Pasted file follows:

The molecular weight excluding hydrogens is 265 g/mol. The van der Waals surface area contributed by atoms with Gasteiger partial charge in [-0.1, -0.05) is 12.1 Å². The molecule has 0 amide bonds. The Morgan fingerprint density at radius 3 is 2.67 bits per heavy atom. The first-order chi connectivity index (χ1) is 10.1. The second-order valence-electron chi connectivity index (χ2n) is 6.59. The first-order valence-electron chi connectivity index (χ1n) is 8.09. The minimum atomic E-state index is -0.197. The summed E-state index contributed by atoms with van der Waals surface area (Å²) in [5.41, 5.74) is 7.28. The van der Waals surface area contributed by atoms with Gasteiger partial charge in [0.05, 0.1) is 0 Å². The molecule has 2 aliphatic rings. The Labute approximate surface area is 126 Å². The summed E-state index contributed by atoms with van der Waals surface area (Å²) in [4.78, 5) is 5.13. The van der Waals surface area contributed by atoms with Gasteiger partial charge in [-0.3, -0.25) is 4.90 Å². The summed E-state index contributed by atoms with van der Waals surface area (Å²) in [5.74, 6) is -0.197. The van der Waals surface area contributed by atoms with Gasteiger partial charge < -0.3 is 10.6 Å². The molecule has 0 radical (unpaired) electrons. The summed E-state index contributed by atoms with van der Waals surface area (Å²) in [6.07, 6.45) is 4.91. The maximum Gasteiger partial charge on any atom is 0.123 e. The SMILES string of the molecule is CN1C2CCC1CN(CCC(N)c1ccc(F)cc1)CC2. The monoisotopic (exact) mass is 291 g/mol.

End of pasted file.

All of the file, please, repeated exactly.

The molecular weight excluding hydrogens is 265 g/mol. The van der Waals surface area contributed by atoms with Gasteiger partial charge in [-0.1, -0.05) is 12.1 Å². The molecule has 0 amide bonds. The Morgan fingerprint density at radius 3 is 2.67 bits per heavy atom. The first-order chi connectivity index (χ1) is 10.1. The second-order valence-electron chi connectivity index (χ2n) is 6.59. The first-order valence-electron chi connectivity index (χ1n) is 8.09. The minimum atomic E-state index is -0.197. The summed E-state index contributed by atoms with van der Waals surface area (Å²) in [5.41, 5.74) is 7.28. The van der Waals surface area contributed by atoms with Gasteiger partial charge in [0.05, 0.1) is 0 Å². The molecule has 2 aliphatic rings. The Labute approximate surface area is 126 Å². The summed E-state index contributed by atoms with van der Waals surface area (Å²) in [4.78, 5) is 5.13. The van der Waals surface area contributed by atoms with Gasteiger partial charge in [-0.3, -0.25) is 4.90 Å². The summed E-state index contributed by atoms with van der Waals surface area (Å²) in [5.74, 6) is -0.197. The van der Waals surface area contributed by atoms with Gasteiger partial charge < -0.3 is 10.6 Å². The molecule has 0 radical (unpaired) electrons. The summed E-state index contributed by atoms with van der Waals surface area (Å²) in [6.07, 6.45) is 4.91. The maximum Gasteiger partial charge on any atom is 0.123 e. The SMILES string of the molecule is CN1C2CCC1CN(CCC(N)c1ccc(F)cc1)CC2. The monoisotopic (exact) mass is 291 g/mol.